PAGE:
and persecution. He will miserably destroy them, and make such
    work with them in the issue, that whosoever hears, both his
    ears shall tingle.
        [2.] In eternal vengeance will he plead with the
    adversaries of his beloved, Matt. 25: 41-46; 2 Thess. 1: 6;
    Jude 15. It is hence evident that Christ abounds in pity and
    compassion towards his beloved. Instances might be multiplied,
    but these things are obvious, and occur to the thoughts of
        In answer to this, I place in the saints chastity unto
    Christ, in every state and condition. That this might be the
    state of the church of Corinth, the apostle made it his
    endeavour. 2 Cor. 11: 2, 3, "I have espoused you to one
    husband, that I may present you as a chaste virgin to Christ.
    But I fear, lest by any means, as the serpent beguiled Eve
    through his subtilty, so your minds should be corrupted from
    the simplicity that is in Christ." And so is it said of the
    followers of the Lamb, on mount Sion, Rev. 14: 4, "These are
    they which were not defiled with women, for they are virgins."
    What defilement that was they were free from, shall be
    afterward declared.
        Now, there are three things wherein this chastity
    consists: -
        1. The not taking any thing into their affections and
    esteem for those ends and purposes for which they have
    received Jesus Christ. Here the Galatians failed in their
    conjugal affection to Christ; they preserved not themselves
    chaste to him. They had received Christ for life, and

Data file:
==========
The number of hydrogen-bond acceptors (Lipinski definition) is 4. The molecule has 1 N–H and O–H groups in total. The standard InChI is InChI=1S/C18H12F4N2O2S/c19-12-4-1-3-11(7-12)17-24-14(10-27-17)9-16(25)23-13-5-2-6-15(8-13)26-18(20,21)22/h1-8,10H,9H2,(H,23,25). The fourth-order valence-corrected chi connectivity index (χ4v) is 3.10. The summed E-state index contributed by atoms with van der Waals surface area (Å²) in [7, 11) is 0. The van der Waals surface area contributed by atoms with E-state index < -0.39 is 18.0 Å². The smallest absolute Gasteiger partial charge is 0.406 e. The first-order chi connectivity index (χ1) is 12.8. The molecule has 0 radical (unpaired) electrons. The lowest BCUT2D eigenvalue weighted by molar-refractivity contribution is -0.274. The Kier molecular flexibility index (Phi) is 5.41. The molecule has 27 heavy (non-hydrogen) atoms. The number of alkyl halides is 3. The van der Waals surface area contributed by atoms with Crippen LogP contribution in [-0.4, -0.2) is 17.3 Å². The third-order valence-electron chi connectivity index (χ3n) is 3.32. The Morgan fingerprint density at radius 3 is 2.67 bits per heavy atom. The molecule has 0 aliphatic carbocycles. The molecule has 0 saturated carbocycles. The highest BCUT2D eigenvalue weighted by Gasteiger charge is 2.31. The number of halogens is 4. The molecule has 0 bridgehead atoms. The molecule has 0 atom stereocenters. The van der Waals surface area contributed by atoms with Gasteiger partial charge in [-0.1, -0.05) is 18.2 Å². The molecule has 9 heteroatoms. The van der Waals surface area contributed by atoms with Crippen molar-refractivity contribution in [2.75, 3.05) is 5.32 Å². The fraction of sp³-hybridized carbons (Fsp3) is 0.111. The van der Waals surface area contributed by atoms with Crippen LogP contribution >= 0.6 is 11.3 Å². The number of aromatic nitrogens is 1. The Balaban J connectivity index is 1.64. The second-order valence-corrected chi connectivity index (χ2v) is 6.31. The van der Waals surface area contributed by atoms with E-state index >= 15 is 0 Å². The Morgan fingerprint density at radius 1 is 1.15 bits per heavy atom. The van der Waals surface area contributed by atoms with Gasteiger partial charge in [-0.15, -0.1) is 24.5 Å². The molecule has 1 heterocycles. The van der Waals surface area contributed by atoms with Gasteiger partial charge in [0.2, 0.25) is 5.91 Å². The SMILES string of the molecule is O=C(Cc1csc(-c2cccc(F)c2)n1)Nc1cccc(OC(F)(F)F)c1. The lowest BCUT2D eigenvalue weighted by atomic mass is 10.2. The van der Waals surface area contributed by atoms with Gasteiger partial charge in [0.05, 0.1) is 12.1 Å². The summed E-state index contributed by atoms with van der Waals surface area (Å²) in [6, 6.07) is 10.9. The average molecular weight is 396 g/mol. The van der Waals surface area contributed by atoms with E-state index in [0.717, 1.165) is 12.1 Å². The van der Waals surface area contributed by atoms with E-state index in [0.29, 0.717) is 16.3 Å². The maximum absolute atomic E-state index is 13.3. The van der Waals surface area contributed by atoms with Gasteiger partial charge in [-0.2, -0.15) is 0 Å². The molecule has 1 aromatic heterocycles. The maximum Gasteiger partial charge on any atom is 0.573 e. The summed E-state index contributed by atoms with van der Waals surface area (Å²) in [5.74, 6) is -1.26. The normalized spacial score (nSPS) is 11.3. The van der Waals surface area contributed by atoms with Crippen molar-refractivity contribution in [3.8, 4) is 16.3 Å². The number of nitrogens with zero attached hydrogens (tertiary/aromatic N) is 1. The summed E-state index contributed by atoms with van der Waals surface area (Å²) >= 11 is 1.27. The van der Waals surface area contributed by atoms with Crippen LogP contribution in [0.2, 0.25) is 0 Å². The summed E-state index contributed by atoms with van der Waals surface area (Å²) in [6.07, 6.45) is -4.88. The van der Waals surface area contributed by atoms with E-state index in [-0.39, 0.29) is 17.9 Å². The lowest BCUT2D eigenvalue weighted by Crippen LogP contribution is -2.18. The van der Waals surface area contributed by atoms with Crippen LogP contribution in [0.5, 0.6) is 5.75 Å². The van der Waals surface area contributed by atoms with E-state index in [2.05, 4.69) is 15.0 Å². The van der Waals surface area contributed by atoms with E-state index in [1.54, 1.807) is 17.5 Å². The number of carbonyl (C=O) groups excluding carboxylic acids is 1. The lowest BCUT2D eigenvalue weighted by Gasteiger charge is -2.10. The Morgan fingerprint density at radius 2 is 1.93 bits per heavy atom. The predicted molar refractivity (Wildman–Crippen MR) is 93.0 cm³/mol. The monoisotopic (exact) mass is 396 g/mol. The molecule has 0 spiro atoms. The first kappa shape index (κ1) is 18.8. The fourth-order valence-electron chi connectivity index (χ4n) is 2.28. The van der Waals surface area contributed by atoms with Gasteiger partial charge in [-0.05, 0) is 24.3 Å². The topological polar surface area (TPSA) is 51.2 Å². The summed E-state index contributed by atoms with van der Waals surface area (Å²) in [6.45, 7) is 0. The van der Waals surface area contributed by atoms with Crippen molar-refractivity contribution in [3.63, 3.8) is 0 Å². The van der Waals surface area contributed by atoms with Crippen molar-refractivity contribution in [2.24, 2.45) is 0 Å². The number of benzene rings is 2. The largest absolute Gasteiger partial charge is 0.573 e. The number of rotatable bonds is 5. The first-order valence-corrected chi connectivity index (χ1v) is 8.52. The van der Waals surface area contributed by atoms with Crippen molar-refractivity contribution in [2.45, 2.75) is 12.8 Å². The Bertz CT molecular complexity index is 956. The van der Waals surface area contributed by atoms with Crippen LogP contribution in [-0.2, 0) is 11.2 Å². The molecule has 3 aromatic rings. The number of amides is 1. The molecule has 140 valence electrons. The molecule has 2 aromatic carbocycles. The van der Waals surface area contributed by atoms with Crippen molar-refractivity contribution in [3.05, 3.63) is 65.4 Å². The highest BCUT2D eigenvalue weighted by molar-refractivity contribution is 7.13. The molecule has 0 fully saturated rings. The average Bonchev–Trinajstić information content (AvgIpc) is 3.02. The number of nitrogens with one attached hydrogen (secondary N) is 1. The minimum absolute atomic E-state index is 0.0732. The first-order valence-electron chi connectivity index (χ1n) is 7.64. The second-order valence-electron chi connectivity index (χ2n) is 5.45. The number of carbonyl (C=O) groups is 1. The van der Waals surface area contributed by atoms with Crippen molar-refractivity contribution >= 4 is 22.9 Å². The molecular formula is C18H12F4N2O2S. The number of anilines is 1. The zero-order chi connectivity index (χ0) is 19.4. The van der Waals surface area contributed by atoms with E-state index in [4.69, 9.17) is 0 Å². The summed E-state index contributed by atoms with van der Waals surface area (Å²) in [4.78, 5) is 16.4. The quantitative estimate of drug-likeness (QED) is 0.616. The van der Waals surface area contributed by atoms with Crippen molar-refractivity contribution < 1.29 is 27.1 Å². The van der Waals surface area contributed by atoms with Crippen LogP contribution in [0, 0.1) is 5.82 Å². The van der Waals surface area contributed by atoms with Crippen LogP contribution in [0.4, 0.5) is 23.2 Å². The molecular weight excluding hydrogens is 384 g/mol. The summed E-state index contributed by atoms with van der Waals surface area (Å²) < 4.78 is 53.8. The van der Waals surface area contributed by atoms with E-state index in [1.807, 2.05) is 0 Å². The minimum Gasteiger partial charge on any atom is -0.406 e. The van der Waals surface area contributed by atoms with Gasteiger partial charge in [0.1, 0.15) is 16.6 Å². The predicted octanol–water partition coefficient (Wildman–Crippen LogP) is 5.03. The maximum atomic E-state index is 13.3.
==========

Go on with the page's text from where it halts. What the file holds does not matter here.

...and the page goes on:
justification, and him only; but being after a while overcome
    with charms, or bewitched, they took into the same place with
    him the righteousness of the law. How Paul deals with them
    hereupon is known. How sorely, how pathetically does he
    admonish them, how severely reprove them, how clearly convince
    them of their madness and folly! This, then, is the first
    chaste affection believers bear in their heart to Christ: -
    having received him for their righteousness and salvation
    before God, for the fountain, spring, and well-head of all
    their supplies, they will not now receive any other thing into
    his room and in his stead. As to instance, in one particular:
    - We receive him for ours acceptance with God. All that here
    can stand in competition with him for our affections, must be
    our own endeavours for a righteousness to commend us to God.
    Now, this must be either before we receive him, or after. [As]
    for all duties and endeavours, of what sort soever, for the
    pleasing of God before our receiving of Christ, you know what
    was the apostle's frame, Phil. 3: 8-10. All endeavours, all
    advantages, all privileges, he rejects with indignation, as
    loss, - with abomination, as dung; and winds up all his aims
    and desires in Christ alone and his righteousness, for those
    ends and purposes. But the works we do after we have received